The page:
Ageing is the gradual decline in organismal fitness that occurs over time leading to tissue dysfunction and disease. At the cellular level, ageing is associated with reduced function, altered gene expression and a perturbed epigenome. Somatic cell reprogramming, the process of converting somatic cells to induced pluripotent stem cells (iPSCs), can reverse these age-associated changes. However, during iPSC reprogramming, somatic cell identity is lost, and can be difficult to reacquire as re-differentiated iPSCs often resemble foetal rather than mature adult cells. Recent work has demonstrated that the epigenome is already rejuvenated by the maturation phase of reprogramming, which suggests full iPSC reprogramming is not required to reverse ageing of somatic cells. Here we have developed the first ‘maturation phase transient reprogramming’ (MPTR) method, where reprogramming factors are expressed until this rejuvenation point followed by withdrawal of their induction. Using dermal fibroblasts from middle age donors, we found that cells temporarily lose and then reacquire their fibroblast identity during MPTR, possibly as a result of epigenetic memory at enhancers and/or persistent expression of some fibroblast genes. Excitingly, our method substantially rejuvenated multiple cellular attributes including the transcriptome, which was rejuvenated by around 30 years as measured by a novel transcriptome clock. The epigenome, including H3K9me3 histone methylation levels and the DNA methylation ageing clock, was rejuvenated to a similar extent. The magnitude of rejuvenation instigated by MTPR appears substantially greater than that achieved in previous transient reprogramming protocols. In addition, MPTR fibroblasts produced youthful levels of collagen proteins, and showed partial functional rejuvenation of their migration speed. Finally, our work suggests that more extensive reprogramming does not necessarily result in greater rejuvenation but instead that optimal time windows exist for rejuvenating the transcriptome and the epigenome. Overall, we demonstrate that it is possible to separate rejuvenation from complete pluripotency reprogramming, which should facilitate the discovery of novel anti-ageing genes and therapies.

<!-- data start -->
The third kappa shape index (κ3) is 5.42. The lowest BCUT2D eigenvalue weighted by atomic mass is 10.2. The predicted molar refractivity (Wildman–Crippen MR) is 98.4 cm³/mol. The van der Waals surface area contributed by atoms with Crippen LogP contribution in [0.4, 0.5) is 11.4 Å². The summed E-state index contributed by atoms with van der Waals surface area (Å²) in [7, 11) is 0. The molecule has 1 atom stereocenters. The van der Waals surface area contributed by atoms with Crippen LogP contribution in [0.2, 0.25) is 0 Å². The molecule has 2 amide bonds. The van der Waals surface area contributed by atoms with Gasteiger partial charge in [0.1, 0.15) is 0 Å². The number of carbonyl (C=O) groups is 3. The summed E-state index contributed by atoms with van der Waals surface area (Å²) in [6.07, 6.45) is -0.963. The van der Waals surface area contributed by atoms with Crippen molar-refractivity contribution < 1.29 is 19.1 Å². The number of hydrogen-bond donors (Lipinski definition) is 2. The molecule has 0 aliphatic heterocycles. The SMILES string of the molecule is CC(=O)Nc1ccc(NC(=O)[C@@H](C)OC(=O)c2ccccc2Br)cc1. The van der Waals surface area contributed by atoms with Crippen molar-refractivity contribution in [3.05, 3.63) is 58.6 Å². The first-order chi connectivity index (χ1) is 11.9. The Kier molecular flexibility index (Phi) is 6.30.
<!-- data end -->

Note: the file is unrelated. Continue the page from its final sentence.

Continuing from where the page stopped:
Basically they reset the biological clock by about 30 years, but do not revert the cell to a precursor foetal type that doesn’t know what function it is to do in the mature body yet.